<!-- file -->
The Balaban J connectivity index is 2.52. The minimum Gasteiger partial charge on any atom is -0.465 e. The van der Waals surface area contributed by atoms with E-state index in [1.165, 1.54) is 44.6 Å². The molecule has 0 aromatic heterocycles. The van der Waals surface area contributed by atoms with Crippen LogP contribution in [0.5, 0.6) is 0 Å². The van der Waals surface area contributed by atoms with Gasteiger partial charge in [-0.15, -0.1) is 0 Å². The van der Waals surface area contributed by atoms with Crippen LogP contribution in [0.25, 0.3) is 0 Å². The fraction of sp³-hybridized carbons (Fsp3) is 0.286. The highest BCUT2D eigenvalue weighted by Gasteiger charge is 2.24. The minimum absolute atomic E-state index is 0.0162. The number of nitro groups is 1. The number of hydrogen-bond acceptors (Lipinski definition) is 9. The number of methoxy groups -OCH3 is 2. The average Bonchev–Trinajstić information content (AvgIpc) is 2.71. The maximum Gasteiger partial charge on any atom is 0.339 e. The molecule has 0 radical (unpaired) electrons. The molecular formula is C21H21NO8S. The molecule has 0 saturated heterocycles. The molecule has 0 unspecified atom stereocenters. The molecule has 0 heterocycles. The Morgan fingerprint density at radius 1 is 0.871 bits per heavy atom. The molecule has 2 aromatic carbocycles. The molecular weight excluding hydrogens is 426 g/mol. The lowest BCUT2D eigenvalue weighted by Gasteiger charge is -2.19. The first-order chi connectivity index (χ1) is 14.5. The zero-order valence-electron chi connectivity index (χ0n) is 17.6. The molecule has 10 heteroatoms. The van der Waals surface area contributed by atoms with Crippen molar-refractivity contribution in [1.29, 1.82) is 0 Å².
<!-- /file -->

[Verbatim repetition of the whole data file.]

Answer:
The Balaban J connectivity index is 2.52. The minimum Gasteiger partial charge on any atom is -0.465 e. The van der Waals surface area contributed by atoms with E-state index in [1.165, 1.54) is 44.6 Å². The molecule has 0 aromatic heterocycles. The van der Waals surface area contributed by atoms with Crippen LogP contribution in [0.5, 0.6) is 0 Å². The van der Waals surface area contributed by atoms with Gasteiger partial charge in [-0.15, -0.1) is 0 Å². The van der Waals surface area contributed by atoms with Crippen LogP contribution in [0.25, 0.3) is 0 Å². The fraction of sp³-hybridized carbons (Fsp3) is 0.286. The highest BCUT2D eigenvalue weighted by Gasteiger charge is 2.24. The minimum absolute atomic E-state index is 0.0162. The number of nitro groups is 1. The number of hydrogen-bond acceptors (Lipinski definition) is 9. The number of methoxy groups -OCH3 is 2. The average Bonchev–Trinajstić information content (AvgIpc) is 2.71. The maximum Gasteiger partial charge on any atom is 0.339 e. The molecule has 0 radical (unpaired) electrons. The molecular formula is C21H21NO8S. The molecule has 0 saturated heterocycles. The molecule has 0 unspecified atom stereocenters. The molecule has 0 heterocycles. The Morgan fingerprint density at radius 1 is 0.871 bits per heavy atom. The molecule has 2 aromatic carbocycles. The molecular weight excluding hydrogens is 426 g/mol. The lowest BCUT2D eigenvalue weighted by Gasteiger charge is -2.19. The first-order chi connectivity index (χ1) is 14.5. The zero-order valence-electron chi connectivity index (χ0n) is 17.6. The molecule has 10 heteroatoms. The van der Waals surface area contributed by atoms with Crippen molar-refractivity contribution in [1.29, 1.82) is 0 Å².